Yeah. It always comes down to money...
There was a time, in the early 1990s, when health insurance companies devoted more than 95 cents out of every premium dollar to paying doctors and hospitals for taking care of their members.
Today, insurers only pay about 81 cents of each premium dollar on actual medical care. The rest is consumed by rising profits,... huge administrative expenses, the cost of weeding out people with pre-existing conditions and claims review designed to wear out patients with denials and disapprovals of the care they need the most. - Wendell Potter, former Vice President of Corporate Communications for the CIGNA corporation, The Insurance Industry’s Lethal Bottomline...
That sounds kind of harsh.
On the other hand, if you have ever been forced to deal with coding errors, or just a standard claim, with an insurance company, either directly or through your healthcare provider then you’ll know it is not only...kind, it's also rational.
That’s the best term you can use for the practice of creating layers of bureaucracy (yes, it exists in private health insurance companies...sheesh) for the sole purpose of defeating us, the customers of health insurance companies, customers from using your services. These services being the services we pay for each month with our monthly premiums. Those of us fortunate enough to be able to afford health insurance.Stepping away from the issue of providing for our healthcare, or the issue of providing the services for which we pay each month...what kind of commercial, for-profit industry can intentionally create layers of bureaucracy for the sole purpose of not providing their services to their customers. Sure, some companies do this as a result of the standard disconnect between companies and their customers. But how many industries do this as part of a profit-making strategy?
Health insurance executive: Hey, guys. I have an idea. Let’s create layers of bureaucracy....no wait a minute, hear me out...staffed with titles like plan administrators and claims adjustors or customer service reps. Except their role is not to administer the plans and benefits our customers have paid for, but to prevent this from happening!!!
Board member who’s executive at real for-profit company: Wait a minute. Won’t that frustrate and anger your customers? And won’t they leave you for your competitors?
Health insurance executive: (Nodding to his colleagues and then pointing at the Board member) He doesn’t get it. You see, our customers have nowhere to go. See. You have to compete for your customers. That's so yesterday. We don't have to compete!
In most states we have an "exemption from competition". It’s a complicated and very legal term (wink) that our PR agencies provided each state's insurance commission to use as they announced they had blocked all competition for us.
Here's the kicker, you'll love this: the rational for blocking competition in each was so we could "provide better service unencumbered by competition!
And in those states where we have to ‘compete’ (as he uses his hands to make the quotation mark), well, we’re all going to do this, so our customers will all find out there's no point in leaving one for another!
I think cooperation is so much more beneficial than competition.And, see, we have the actuaries and their skills to create a table that shows how many layers of bureaucracy we need to implement before the customer gives up on their claims! It’s so cool!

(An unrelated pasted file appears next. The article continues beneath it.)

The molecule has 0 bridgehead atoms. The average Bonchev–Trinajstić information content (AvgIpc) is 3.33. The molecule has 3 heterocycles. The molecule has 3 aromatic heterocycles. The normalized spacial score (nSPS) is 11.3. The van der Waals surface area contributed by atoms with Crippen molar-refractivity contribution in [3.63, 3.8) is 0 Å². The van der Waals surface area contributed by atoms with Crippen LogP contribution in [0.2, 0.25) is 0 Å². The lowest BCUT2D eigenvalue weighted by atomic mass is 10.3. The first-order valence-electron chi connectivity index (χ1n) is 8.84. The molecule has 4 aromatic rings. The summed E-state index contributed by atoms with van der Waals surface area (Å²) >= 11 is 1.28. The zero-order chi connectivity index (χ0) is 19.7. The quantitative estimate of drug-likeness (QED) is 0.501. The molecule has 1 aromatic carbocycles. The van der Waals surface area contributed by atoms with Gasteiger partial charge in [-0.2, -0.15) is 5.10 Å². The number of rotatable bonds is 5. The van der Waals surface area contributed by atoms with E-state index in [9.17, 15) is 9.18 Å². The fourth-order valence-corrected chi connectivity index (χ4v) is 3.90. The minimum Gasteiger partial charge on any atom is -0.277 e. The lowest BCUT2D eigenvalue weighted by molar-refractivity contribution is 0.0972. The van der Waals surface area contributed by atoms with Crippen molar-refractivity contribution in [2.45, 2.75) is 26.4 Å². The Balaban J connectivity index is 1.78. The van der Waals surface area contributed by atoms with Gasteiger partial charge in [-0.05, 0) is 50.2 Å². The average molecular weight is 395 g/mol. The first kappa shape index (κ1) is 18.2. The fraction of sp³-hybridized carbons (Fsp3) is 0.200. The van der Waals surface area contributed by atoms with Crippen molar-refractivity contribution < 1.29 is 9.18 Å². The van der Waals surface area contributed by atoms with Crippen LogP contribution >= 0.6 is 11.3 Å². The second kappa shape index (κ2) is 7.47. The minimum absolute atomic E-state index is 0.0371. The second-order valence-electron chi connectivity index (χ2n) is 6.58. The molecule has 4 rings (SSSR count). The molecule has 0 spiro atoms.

Board member who’s executive at real for-profit company: Huh. Yeah. Now I see. I wish our industry was competitive like yours. (And they all laugh together.)
And that’s how they work together: MLRs, profits and our [declining] healthcare system. As a result of lower MLRs and higher profits, our healthcare system is now the most expensive to administer. And what is administered declines in quality each year as compared to our counterparts in other countries.
And the great thing, the thing I really admire (darkly) of the health insurance industry, is how they used their profits from our rising premiums and their declining level of service delivery to turn literally on the hands that pay them and with expensive lobbyists convince us:
* they are not a monopolistic industry,
* that they are not already subsidized with terms and conditions designed to prevent competition from entering,
* that competition from the federal government (the federal government) is unfair,
* that their layers of bureaucracy are not intended to ration care,
* that they haven’t already created their own death panels from these macabre plans with unaffordable premiums and unattainable benefits and they are far better than the 16-17 other countries whose healthcare systems run far more efficiently, deliver better care to more citizens and claim a lower percentage of their GDP.
Elsewhere in the world, healthcare systems are much less reliant on private sector support--and much less expensive. For example, the U.S. system costs 83 percent more per capita than the Canadian system, where public funds collected through taxes pay for up to 70 percent of healthcare coverage. A number of East Asian systems also enjoy high quality of care for a much lower cost.
Health policy expert Gregory Conko warned that removing antitrust exemptions, which date back to the 1940s, will actually drive up prices and harm consumers.
“Federal enforcement isn’t necessary to ensuring fair competition in the health insurance industry, but could actually drive smaller companies to the brink of insolvency,” said Conko.
The McCarran-Ferguson Act of 1945 exempts insurers from federal antitrust laws as long as the states police anticompetitive conduct.
The chart below shows the results of 40 years of anti-trust exemptions.
* US Health Spending Breaks from the Pack, Economix - NY Times